What do sports drinks do to your body?

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If you have ever watched sports, you have likely witnessed athletes sipping vividly colored beverages before, during, and after competitions.

These sports beverages are an integral aspect of athletics and a global industry.



Even if you are not an athlete, many individuals feel that these beverages are the golden potion for improving exercise performance.

Others would argue that this is simply marketing and that you should stay with water.

Water vs Sports Drinks

Water comprises the majority of your body weight and is essential to the correct functioning of your body (1Trusted Source).

In addition to losing water through urine, perspiration, and feces, your body regularly loses water through skin evaporation and exhaled air (2Trusted Source).

To replenish these losses and support excellent health and exercise performance, it is generally advised to consume fluids throughout the day (3Trusted Source, 4Trusted Source).

The recommended daily fluid consumption for adult women is 91 ounces (2.7 liters) while for adult men it is 125 ounces (3.7 liters) (5).

The Primary Components of Sports Beverages

In addition to water, sports drinks contain other components, such as carbohydrates and electrolytes, that are intended to enhance performance.

These drinks typically contain carbohydrates in the form of sugars such as glucose, sucrose, and fructose, but they may also contain carbohydrates in other forms.

Most sports drinks include 6 to 8 percent carbs. A 6% solution provides approximately 14 grams of carbohydrates per 8 fluid ounces (240 milliliters) (6Trusted Source).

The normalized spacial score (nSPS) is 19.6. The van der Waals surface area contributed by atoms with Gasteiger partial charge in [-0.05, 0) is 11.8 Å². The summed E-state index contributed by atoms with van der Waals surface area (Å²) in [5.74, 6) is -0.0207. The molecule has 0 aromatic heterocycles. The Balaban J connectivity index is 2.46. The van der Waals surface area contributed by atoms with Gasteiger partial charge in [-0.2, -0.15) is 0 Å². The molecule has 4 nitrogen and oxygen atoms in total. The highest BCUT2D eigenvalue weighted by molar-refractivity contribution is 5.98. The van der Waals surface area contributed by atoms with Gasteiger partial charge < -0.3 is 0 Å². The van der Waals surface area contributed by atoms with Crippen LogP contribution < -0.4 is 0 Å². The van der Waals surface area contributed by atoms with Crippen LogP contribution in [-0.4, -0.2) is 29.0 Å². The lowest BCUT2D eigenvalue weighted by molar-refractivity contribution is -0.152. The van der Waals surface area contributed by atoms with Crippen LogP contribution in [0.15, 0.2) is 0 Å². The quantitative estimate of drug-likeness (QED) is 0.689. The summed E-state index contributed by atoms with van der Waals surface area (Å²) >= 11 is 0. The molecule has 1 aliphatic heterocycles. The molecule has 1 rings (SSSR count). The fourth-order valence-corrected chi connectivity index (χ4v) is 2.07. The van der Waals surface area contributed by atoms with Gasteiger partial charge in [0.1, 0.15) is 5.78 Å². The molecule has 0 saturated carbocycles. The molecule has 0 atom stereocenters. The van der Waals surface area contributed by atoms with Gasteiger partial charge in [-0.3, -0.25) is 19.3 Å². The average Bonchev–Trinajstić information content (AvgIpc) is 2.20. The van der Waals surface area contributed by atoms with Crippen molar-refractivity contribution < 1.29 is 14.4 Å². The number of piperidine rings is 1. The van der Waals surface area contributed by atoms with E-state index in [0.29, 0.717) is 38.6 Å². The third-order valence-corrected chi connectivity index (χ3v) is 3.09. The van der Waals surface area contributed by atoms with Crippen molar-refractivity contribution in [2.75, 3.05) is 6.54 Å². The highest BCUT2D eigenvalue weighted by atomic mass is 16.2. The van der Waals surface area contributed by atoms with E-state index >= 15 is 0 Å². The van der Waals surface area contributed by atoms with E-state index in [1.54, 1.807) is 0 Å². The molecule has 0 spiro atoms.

To appeal to people who desire water and electrolytes without extra calories, however, several sports drinks are low- or zero-carb.

Electrolytes, or minerals with an electrical charge, are important for the correct functioning of your body (7).

Sodium and potassium are the predominant electrolytes in sports beverages (8Trusted Source).

Among the most popular sports drink brands are Gatorade®, Powerade®, and All Sport®.

Although there are numerous brands available, it is unlikely that there is a significant difference between the effectiveness of the leading sports drinks on the market (6Trusted Source).

While numerous studies have been undertaken on sports drinks, the validity of these studies has been questioned by some.

Especially, concerns have been raised about the relationship between the main sports drink manufacturers and the experts conducting the studies (9Trusted Source).

Sports Drinks Can Benefit Athletes

Water, carbohydrates, and electrolytes are the primary components of sports beverages. Each is essential for distinct elements of exercise performance.

Sweat causes the loss of water and electrolytes, which must be replaced, especially during prolonged exercise (10Trusted Source).

Your muscles and liver store a substance called glycogen, which is used as fuel during activity (11Trusted Source).

Eating carbohydrates before or during exercise can reduce the rate at which your body depletes its own glycogen resources (10Trusted Source).

These three essential elements are used in sports drinks with the intention of enhancing exercise performance or recuperation (8Trusted Source).

Many studies have explored the impact of sports drinks on exercise performance, with the majority of these studies including athletes.

Short-Duration Workout
It is unclear whether sports drinks are advantageous for short-duration exercise.

A report reviewed nine research of 30–60 minutes of vigorous cycling or running (6Trusted Source).

Six of the research demonstrated that sports drinks improve physical performance. Nonetheless, each subject was a trained athlete engaging in vigorous activity.